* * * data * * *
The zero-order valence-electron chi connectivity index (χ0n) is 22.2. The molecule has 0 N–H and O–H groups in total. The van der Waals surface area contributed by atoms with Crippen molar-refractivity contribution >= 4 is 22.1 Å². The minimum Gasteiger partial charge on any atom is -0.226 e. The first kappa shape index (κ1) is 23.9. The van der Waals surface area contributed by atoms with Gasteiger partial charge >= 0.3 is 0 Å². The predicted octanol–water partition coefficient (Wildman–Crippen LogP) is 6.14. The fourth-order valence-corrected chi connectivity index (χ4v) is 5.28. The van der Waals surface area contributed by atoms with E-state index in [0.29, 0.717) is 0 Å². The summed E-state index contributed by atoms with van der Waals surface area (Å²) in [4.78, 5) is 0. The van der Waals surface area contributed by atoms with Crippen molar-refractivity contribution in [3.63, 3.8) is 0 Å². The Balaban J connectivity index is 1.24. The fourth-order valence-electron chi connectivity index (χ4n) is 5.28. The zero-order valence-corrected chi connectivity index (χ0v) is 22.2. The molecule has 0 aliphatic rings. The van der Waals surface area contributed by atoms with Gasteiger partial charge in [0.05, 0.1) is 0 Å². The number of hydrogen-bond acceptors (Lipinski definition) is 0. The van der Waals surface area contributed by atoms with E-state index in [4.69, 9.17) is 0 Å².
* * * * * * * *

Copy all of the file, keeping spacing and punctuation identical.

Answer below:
The zero-order valence-electron chi connectivity index (χ0n) is 22.2. The molecule has 0 N–H and O–H groups in total. The van der Waals surface area contributed by atoms with Crippen molar-refractivity contribution >= 4 is 22.1 Å². The minimum Gasteiger partial charge on any atom is -0.226 e. The first kappa shape index (κ1) is 23.9. The van der Waals surface area contributed by atoms with Gasteiger partial charge >= 0.3 is 0 Å². The predicted octanol–water partition coefficient (Wildman–Crippen LogP) is 6.14. The fourth-order valence-corrected chi connectivity index (χ4v) is 5.28. The van der Waals surface area contributed by atoms with E-state index in [0.29, 0.717) is 0 Å². The summed E-state index contributed by atoms with van der Waals surface area (Å²) in [4.78, 5) is 0. The van der Waals surface area contributed by atoms with Crippen molar-refractivity contribution in [3.63, 3.8) is 0 Å². The Balaban J connectivity index is 1.24. The fourth-order valence-electron chi connectivity index (χ4n) is 5.28. The zero-order valence-corrected chi connectivity index (χ0v) is 22.2. The molecule has 0 aliphatic rings. The van der Waals surface area contributed by atoms with Gasteiger partial charge in [0.05, 0.1) is 0 Å². The number of hydrogen-bond acceptors (Lipinski definition) is 0. The van der Waals surface area contributed by atoms with E-state index in [4.69, 9.17) is 0 Å².